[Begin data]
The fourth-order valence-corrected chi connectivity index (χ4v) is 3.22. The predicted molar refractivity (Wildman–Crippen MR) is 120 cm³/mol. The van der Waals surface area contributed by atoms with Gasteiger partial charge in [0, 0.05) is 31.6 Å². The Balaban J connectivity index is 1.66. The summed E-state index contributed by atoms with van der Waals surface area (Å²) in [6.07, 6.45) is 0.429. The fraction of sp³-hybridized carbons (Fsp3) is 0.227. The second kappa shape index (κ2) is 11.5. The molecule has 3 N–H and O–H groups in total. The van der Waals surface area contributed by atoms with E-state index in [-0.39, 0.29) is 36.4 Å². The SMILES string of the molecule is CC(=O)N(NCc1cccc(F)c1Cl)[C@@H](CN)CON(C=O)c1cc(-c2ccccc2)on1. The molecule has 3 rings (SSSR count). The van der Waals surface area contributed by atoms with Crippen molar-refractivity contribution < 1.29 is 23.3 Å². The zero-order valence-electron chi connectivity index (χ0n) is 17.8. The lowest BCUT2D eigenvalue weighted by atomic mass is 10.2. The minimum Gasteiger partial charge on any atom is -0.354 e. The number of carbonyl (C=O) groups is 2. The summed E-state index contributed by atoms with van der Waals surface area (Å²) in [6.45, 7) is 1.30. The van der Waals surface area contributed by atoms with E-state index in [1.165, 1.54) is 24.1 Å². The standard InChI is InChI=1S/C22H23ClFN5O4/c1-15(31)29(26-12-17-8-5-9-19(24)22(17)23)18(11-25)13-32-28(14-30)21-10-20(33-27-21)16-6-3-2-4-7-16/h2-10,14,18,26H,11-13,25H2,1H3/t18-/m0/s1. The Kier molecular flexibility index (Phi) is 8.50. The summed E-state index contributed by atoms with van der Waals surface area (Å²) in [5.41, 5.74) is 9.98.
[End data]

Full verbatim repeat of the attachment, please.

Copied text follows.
The fourth-order valence-corrected chi connectivity index (χ4v) is 3.22. The predicted molar refractivity (Wildman–Crippen MR) is 120 cm³/mol. The van der Waals surface area contributed by atoms with Gasteiger partial charge in [0, 0.05) is 31.6 Å². The Balaban J connectivity index is 1.66. The summed E-state index contributed by atoms with van der Waals surface area (Å²) in [6.07, 6.45) is 0.429. The fraction of sp³-hybridized carbons (Fsp3) is 0.227. The second kappa shape index (κ2) is 11.5. The molecule has 3 N–H and O–H groups in total. The van der Waals surface area contributed by atoms with E-state index in [-0.39, 0.29) is 36.4 Å². The SMILES string of the molecule is CC(=O)N(NCc1cccc(F)c1Cl)[C@@H](CN)CON(C=O)c1cc(-c2ccccc2)on1. The molecule has 3 rings (SSSR count). The van der Waals surface area contributed by atoms with Crippen molar-refractivity contribution < 1.29 is 23.3 Å². The zero-order valence-electron chi connectivity index (χ0n) is 17.8. The lowest BCUT2D eigenvalue weighted by atomic mass is 10.2. The minimum Gasteiger partial charge on any atom is -0.354 e. The number of carbonyl (C=O) groups is 2. The summed E-state index contributed by atoms with van der Waals surface area (Å²) in [6.45, 7) is 1.30. The van der Waals surface area contributed by atoms with E-state index in [1.165, 1.54) is 24.1 Å². The standard InChI is InChI=1S/C22H23ClFN5O4/c1-15(31)29(26-12-17-8-5-9-19(24)22(17)23)18(11-25)13-32-28(14-30)21-10-20(33-27-21)16-6-3-2-4-7-16/h2-10,14,18,26H,11-13,25H2,1H3/t18-/m0/s1. The Kier molecular flexibility index (Phi) is 8.50. The summed E-state index contributed by atoms with van der Waals surface area (Å²) in [5.41, 5.74) is 9.98.